What Kautola remembers most from her own master’s studies in engineering are the excursions to domestic and foreign companies, as the well as the enjoyable and fun laboratory work done together with other students. ‘Our course had a great team spirit and the students have continued to stay in touch throughout their careers,’ she says.
In 1990, Kautola defended her doctoral dissertation on bio-process engineering at what later became Aalto University. She also put together degree programmes at both Seinäjoki University of Applied Sciences and Häme University of Applied Sciences, where she currently works as Principal Research Scientist for Biotechnology and Food Processing Technology.
Kautola is a Docent at Aalto University and has served as a mentor for many years. She points out that donations to Aalto help to keep Finnish science at a high level. ‘As the funding patterns change, universities increasingly need support from alumni,’ she says. ‘If each Aalto alumni were to make a small contribution, it would in total provide a lot of support for the university.’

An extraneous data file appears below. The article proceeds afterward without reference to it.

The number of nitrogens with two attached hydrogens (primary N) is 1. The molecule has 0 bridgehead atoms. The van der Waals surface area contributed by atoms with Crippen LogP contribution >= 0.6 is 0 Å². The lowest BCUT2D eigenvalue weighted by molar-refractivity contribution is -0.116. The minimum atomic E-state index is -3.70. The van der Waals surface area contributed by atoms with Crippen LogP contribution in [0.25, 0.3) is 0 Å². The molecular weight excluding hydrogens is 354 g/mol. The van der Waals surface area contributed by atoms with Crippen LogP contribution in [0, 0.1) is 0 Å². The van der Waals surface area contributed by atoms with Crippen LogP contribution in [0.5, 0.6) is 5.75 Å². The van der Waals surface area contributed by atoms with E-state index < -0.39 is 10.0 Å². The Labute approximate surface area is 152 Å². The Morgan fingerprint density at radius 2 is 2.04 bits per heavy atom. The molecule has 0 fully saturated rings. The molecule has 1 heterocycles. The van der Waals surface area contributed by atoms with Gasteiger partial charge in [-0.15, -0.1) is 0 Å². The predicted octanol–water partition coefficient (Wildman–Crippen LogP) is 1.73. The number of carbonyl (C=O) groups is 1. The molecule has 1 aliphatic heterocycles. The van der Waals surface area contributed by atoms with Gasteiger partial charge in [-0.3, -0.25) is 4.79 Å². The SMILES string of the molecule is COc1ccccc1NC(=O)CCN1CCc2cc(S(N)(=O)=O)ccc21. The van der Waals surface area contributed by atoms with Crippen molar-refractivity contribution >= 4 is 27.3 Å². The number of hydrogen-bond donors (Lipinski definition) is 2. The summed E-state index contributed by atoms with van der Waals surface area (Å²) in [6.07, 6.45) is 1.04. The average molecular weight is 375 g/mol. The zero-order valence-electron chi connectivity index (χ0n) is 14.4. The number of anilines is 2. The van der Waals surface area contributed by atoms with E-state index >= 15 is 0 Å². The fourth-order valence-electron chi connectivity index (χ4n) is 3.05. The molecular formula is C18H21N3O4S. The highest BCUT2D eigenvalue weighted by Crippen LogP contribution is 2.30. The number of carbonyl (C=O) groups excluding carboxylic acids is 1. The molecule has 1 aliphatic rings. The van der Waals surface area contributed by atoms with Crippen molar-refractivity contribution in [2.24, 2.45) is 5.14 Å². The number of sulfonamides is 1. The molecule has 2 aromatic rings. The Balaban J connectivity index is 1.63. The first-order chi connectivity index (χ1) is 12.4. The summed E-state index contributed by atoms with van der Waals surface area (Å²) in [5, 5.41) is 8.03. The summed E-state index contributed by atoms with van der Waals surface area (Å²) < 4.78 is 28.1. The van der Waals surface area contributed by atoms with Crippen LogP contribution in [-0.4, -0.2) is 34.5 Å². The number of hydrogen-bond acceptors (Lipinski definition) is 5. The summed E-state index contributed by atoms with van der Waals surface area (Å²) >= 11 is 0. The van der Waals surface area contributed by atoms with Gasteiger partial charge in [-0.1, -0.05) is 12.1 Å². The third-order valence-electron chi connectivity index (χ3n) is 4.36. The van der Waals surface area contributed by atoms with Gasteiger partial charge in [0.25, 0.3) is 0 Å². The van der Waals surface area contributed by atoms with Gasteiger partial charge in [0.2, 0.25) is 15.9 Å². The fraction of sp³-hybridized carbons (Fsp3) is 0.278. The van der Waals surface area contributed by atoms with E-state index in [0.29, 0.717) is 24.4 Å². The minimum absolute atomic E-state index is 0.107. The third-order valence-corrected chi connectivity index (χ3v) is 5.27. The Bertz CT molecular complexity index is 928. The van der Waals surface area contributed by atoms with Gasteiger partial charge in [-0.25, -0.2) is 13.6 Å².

Part of a distinguished network
Jukka Gustafsson considers himself to be like the Disney character Gyro Gearloose – someone with a continuous passion for new experiences and for developing new things. Studying in Otaniemi in the 1970s opened the doors to an active student life and gave Gustafsson a deep understanding of how metallic materials work. ‘In the metallic engineering guild, I was able to get to know the companies in the field,’ he says. ‘My strongest and fondest memories are the excursion to Sweden and the laboratory’s Tuesday sauna evenings after we had done the Laajalahti run together. I also got to know many foreign students and teachers.’
In Otaniemi, he felt from the beginning that he was part of a distinguished network. ‘It’s great that Aalto’s current students have even better opportunities than before, with students of business, technology and creative arts now mixing together on the same campus.’